The defendant's appeal is denied and dismissed, the judgment appealed from is affirmed, and the case is remanded to the Superior Court.

WEISBERGER, J., did not participate.


[1] In response to counsel's questions, she asserted that she saw no other guns and heard no other gunshots that evening. At a hearing in September 1976, however, she had testified that she had indeed heard two gunshots. At trial she could not remember having made that statement.

[2] The defendant testified that while he was at Crook Manor, he did not see another shotgun, nor did he hear another gunshot.

[3] We held in Quattrocchi that the trial justice did not abuse his discretion in admitting the statements because the interests of justice appeared to require their admission. State v. Quattrocchi, 103 R.I. 115, 125, 235 A.2d 99, 105 (1967).

[4] On appeal, defendant contends that a portion of the prejudice allegedly suffered resulted from the prosecutor's closing statement and from the trial justice's instruction on the limited use of the prior, inconsistent statement. At trial, defendant failed to object either to the closing statement or to the instruction; therefore, any issues relating to either are not properly before us.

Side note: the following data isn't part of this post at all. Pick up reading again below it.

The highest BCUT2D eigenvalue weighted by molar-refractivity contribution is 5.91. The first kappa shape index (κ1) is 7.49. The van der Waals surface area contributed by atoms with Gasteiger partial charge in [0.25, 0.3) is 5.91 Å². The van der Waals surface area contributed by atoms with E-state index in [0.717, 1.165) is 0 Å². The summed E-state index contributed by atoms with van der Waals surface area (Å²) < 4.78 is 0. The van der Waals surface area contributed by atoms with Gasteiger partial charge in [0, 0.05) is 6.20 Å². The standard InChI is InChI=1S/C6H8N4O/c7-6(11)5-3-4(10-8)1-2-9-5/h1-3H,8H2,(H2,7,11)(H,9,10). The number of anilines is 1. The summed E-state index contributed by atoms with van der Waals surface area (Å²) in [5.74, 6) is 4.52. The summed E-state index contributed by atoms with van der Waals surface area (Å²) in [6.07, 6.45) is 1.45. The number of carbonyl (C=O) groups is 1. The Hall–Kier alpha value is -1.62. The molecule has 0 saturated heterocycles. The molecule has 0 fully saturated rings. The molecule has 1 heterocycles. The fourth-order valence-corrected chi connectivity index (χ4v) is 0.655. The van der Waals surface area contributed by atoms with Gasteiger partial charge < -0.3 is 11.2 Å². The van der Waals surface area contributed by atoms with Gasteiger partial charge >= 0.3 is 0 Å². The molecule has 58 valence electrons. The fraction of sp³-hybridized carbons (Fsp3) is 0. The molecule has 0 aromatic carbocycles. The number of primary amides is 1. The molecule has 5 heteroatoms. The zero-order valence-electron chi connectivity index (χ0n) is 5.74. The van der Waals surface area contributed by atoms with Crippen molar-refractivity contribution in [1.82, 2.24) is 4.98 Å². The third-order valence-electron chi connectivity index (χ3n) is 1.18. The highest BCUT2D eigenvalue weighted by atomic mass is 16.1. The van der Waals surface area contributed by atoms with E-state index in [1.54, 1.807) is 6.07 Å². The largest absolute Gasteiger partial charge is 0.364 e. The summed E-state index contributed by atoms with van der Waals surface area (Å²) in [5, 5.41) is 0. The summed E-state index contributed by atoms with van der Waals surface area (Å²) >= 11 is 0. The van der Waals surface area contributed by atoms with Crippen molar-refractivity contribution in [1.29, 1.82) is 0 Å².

[5] In his instructions to the jury, the trial justice defined the crime of manslaughter as follows:

"If there is an unlawful killing of a human being without malice aforethought, that crime is the crime of manslaughter. Manslaughter is not a degree of murder, but is a separate offense * * * so that in the circumstances of this case * * * you may consider the crime of manslaughter." The trial justice further instructed the jury that in regard to the crime of manslaughter, "it should be considered whether the crime was committed under the influence of sudden passion produced by adequate provocation, which would reduce the crime to manslaughter * * *." The trial justice, however, made no reference to involuntary manslaughter.

[6] Rule 30 of Super. R. Crim. P. provides in part:

"At the close of the evidence or at such earlier time during the trial as the court reasonably directs, any party may file written requests that the court instruct the jury on the law as set forth in the request." The defendant made a request for an instruction that manslaughter is involuntary if performed as a result of voluntary intoxication such that defendant was unable to formulate a specific intent to kill or harbor malice. The trial justice did not give this instruction, nor did defendant object to its exclusion from the charge.

[7] The defendant's failure to object to the charge as given might not have precluded our review if the alleged error had deprived him of a basic constitutional right, if defendant did not deliberately bypass the claim, and if the error complained of constituted something more than harmless error. State v. McGehearty, R.I., 394 A.2d 1348, 1352 (1978). In scrutinizing the record of the case before us, we do not believe that the trial justice's failure to instruct the jury on the law of involuntary manslaughter infringed a basic constitutional right. State v. Pope, R.I., 414 A.2d 781 (1980).